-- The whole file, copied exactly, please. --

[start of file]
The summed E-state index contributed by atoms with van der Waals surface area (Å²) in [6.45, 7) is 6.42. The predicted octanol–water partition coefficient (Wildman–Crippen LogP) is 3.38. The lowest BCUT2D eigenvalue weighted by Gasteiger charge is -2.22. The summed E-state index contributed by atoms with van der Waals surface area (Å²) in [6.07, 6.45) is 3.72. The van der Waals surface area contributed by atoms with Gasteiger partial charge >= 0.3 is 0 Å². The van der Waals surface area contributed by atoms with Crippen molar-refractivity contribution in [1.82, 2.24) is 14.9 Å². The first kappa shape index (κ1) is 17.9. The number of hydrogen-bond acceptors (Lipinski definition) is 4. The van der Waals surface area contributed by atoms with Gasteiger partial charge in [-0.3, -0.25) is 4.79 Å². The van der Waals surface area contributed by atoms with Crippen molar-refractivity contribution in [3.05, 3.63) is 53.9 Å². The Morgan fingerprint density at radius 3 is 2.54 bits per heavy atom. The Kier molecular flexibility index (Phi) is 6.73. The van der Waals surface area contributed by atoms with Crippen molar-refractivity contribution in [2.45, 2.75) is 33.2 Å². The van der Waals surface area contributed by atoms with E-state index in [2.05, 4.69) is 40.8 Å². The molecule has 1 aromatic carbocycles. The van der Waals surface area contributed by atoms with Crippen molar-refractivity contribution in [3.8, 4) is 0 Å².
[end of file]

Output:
The summed E-state index contributed by atoms with van der Waals surface area (Å²) in [6.45, 7) is 6.42. The predicted octanol–water partition coefficient (Wildman–Crippen LogP) is 3.38. The lowest BCUT2D eigenvalue weighted by Gasteiger charge is -2.22. The summed E-state index contributed by atoms with van der Waals surface area (Å²) in [6.07, 6.45) is 3.72. The van der Waals surface area contributed by atoms with Gasteiger partial charge >= 0.3 is 0 Å². The van der Waals surface area contributed by atoms with Crippen molar-refractivity contribution in [1.82, 2.24) is 14.9 Å². The first kappa shape index (κ1) is 17.9. The number of hydrogen-bond acceptors (Lipinski definition) is 4. The van der Waals surface area contributed by atoms with Gasteiger partial charge in [-0.3, -0.25) is 4.79 Å². The van der Waals surface area contributed by atoms with Crippen molar-refractivity contribution in [3.05, 3.63) is 53.9 Å². The Morgan fingerprint density at radius 3 is 2.54 bits per heavy atom. The Kier molecular flexibility index (Phi) is 6.73. The van der Waals surface area contributed by atoms with Crippen molar-refractivity contribution in [2.45, 2.75) is 33.2 Å². The van der Waals surface area contributed by atoms with E-state index in [2.05, 4.69) is 40.8 Å². The molecule has 1 aromatic carbocycles. The van der Waals surface area contributed by atoms with Crippen molar-refractivity contribution in [3.8, 4) is 0 Å².